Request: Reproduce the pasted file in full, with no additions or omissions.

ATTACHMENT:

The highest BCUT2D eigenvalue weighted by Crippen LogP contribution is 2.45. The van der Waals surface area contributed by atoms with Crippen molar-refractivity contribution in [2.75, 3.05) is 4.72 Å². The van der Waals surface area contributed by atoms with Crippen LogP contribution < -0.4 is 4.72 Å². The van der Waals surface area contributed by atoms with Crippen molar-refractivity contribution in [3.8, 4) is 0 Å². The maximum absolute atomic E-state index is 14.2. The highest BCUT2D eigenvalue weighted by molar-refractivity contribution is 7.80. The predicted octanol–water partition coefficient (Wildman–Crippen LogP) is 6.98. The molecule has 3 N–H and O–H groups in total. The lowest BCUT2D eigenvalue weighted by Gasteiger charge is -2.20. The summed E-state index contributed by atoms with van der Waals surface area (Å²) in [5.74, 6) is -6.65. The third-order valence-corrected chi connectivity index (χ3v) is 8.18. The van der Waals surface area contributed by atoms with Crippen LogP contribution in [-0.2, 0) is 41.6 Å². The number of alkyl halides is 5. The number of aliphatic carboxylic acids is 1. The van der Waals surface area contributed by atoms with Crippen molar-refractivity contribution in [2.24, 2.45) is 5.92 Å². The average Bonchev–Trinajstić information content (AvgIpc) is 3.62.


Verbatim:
The highest BCUT2D eigenvalue weighted by Crippen LogP contribution is 2.45. The van der Waals surface area contributed by atoms with Crippen molar-refractivity contribution in [2.75, 3.05) is 4.72 Å². The van der Waals surface area contributed by atoms with Crippen LogP contribution < -0.4 is 4.72 Å². The van der Waals surface area contributed by atoms with Crippen molar-refractivity contribution in [3.8, 4) is 0 Å². The maximum absolute atomic E-state index is 14.2. The highest BCUT2D eigenvalue weighted by molar-refractivity contribution is 7.80. The predicted octanol–water partition coefficient (Wildman–Crippen LogP) is 6.98. The molecule has 3 N–H and O–H groups in total. The lowest BCUT2D eigenvalue weighted by Gasteiger charge is -2.20. The summed E-state index contributed by atoms with van der Waals surface area (Å²) in [5.74, 6) is -6.65. The third-order valence-corrected chi connectivity index (χ3v) is 8.18. The van der Waals surface area contributed by atoms with Crippen LogP contribution in [-0.2, 0) is 41.6 Å². The number of alkyl halides is 5. The number of aliphatic carboxylic acids is 1. The van der Waals surface area contributed by atoms with Crippen molar-refractivity contribution in [2.24, 2.45) is 5.92 Å². The average Bonchev–Trinajstić information content (AvgIpc) is 3.62.